"Well-licked" is an apt, if slightly pejorative description for the luscious nubiles in the works of William-Adolphe Bouguereau (1825-1905). His rivals in the French art world compared his flawlessly smooth technique to the polished effect of tongue upon ice cream. Professional jealousy, maybe? Bouguereau was among the best-known and most successful painters of the Gilded Age.
His critics, the Impressionists mainly, got the last laugh. The value of their works have skyrocketed. Bouguereau's works would, for much of the 20th Century, fade into relative obscurity, though that has been changing thanks to new champions such as Jeff Koons.
Through September 22, the Memphis Brooks Museum of Art is featuring a major exhibition of Bouguereau's work at a time when society is posing new and poignant questions about agency.
The 40 works comprising "Bouguereau & America" were assembled by co-curators Stanton Thomas, now curator at the Museum of Fine Arts in St. Petersburg, Fl., and Tanya Paul at the Milwaukee Art Museum.
"One of the things that always surprises me about this exhibition is how many parallels this has with our own time and how often it serves as kind of a distant mirror to what's happening in our own society," Thomas says.
In one famous painting, a pair of child beggars with perfect skin and innocent faces represents the kind of romanticized poverty the richest one-percent could stomach hanging over their dinner tables.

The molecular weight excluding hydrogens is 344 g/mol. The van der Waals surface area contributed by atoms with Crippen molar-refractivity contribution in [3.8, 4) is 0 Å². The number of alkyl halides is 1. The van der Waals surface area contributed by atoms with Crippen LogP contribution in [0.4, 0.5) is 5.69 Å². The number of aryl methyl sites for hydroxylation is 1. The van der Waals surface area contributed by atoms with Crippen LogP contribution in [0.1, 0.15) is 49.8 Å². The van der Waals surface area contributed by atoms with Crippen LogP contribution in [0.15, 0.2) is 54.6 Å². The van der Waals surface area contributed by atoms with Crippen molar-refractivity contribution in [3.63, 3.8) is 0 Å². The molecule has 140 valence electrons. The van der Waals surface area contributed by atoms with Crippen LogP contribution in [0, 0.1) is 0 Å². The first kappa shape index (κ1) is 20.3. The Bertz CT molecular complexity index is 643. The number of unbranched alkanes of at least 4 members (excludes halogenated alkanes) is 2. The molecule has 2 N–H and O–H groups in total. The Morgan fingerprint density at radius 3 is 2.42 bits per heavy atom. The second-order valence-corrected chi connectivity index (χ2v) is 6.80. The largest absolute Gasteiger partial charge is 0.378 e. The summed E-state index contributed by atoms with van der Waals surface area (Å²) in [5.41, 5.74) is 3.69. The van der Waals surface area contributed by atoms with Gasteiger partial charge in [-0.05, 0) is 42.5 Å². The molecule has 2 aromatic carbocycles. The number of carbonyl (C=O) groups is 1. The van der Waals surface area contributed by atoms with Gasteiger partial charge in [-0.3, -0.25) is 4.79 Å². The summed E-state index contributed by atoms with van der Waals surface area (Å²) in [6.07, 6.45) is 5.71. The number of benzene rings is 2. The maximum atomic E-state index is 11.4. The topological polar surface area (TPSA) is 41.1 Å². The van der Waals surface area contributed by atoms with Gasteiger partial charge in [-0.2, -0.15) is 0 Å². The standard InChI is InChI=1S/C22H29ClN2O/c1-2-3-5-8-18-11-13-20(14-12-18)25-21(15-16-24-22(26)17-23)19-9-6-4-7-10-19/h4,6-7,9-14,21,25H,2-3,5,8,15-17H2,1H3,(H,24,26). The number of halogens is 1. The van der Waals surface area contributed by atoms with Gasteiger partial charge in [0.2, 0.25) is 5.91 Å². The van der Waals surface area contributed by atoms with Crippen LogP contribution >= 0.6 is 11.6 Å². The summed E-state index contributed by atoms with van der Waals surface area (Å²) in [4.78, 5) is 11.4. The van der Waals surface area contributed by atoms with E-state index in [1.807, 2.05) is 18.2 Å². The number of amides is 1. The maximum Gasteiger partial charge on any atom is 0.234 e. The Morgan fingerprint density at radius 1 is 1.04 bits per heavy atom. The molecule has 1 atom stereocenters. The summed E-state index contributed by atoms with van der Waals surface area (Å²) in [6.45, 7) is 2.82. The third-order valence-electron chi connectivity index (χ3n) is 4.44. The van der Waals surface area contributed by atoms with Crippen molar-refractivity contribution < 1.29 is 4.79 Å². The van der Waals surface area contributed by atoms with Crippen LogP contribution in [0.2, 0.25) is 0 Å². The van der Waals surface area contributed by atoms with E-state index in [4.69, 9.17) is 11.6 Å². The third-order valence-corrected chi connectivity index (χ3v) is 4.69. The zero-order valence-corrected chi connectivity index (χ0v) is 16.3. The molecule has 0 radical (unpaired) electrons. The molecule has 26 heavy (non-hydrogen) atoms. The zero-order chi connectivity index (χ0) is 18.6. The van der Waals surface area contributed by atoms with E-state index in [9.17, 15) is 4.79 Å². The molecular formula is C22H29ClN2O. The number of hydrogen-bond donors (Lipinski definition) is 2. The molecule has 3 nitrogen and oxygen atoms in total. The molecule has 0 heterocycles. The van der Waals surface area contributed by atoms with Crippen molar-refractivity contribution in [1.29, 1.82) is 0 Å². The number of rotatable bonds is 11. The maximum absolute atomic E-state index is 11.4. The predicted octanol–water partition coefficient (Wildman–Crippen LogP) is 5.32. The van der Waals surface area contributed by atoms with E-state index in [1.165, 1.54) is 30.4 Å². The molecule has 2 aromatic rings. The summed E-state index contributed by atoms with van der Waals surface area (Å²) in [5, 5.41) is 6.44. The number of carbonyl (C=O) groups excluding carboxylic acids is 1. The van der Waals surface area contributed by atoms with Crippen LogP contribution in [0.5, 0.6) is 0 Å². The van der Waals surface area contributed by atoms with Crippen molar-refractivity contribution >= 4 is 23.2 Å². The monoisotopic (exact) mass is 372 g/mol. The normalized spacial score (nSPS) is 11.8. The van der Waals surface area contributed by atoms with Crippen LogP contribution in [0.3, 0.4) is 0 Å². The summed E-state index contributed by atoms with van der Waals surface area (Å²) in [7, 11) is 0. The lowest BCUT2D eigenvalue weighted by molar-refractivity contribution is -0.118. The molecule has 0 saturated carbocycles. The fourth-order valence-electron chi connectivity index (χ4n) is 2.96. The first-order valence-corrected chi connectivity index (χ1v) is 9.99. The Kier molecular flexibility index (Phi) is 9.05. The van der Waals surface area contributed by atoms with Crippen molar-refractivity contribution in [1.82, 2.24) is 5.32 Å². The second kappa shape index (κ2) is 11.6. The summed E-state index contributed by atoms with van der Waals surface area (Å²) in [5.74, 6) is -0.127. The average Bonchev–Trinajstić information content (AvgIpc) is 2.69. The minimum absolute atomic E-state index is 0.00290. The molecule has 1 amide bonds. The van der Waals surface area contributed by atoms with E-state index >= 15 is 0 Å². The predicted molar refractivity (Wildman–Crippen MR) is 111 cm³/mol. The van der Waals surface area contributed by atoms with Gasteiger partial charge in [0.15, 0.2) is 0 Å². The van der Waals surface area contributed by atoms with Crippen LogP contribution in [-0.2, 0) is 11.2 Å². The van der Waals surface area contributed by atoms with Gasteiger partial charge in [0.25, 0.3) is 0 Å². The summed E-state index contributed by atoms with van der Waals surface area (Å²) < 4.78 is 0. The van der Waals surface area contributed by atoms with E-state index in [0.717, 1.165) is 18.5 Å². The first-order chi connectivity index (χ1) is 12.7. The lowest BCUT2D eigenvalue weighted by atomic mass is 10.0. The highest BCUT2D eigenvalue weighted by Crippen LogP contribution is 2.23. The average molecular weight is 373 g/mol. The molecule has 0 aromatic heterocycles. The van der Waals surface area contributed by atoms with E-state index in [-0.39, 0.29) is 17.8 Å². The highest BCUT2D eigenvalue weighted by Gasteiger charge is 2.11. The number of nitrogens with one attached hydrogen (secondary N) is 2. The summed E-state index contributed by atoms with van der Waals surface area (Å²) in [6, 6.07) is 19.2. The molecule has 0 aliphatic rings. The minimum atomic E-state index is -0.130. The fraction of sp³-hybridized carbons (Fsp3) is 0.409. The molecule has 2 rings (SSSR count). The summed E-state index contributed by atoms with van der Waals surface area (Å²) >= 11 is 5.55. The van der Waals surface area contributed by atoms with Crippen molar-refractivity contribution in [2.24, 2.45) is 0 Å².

"These are the kind of poor people you'd want," Thomas says. "They're imploring, they don't have any power, they are respectful and they're clean, you could approach them, you could offer your largess, and then they are going to wander off, so it kind of reinforces social order."
The collection includes a number of nudes that would hardly cause a batted eyelid in conservative drawing rooms, save for the luminous quality of the paint. "Pornography for Puritans," is how Thomas describes the somewhat chilly and porcelain quality of Bouguereau's subjects. Yet, in the era of #MeToo, when society is recalibrating the male gaze, these dazzling pinups for the elite could prompt a cultural double take.
One painting, called Dawn, famously inspired a rich American mining tycoon to find and marry a girl who resembled Bouguereau's model. He was in his 50s, she was a teenager. The painting's backstory is either romantic or, as billionaire sexual predators such as Jeffrey Epstein continue to make headlines, a little creepy.
Whitney Hardy, an organizer with Young Arts Patrons, a group that introduces people to art collecting, said Bouguereau's work speaks loudest to his intended market -- rich, white, American men with luxurious if somewhat pedestrian tastes.
"You can tell he's painting to make the collectors and the buyers feel good," Hardy said. "And not so much the audience that's (depicted in the painting)."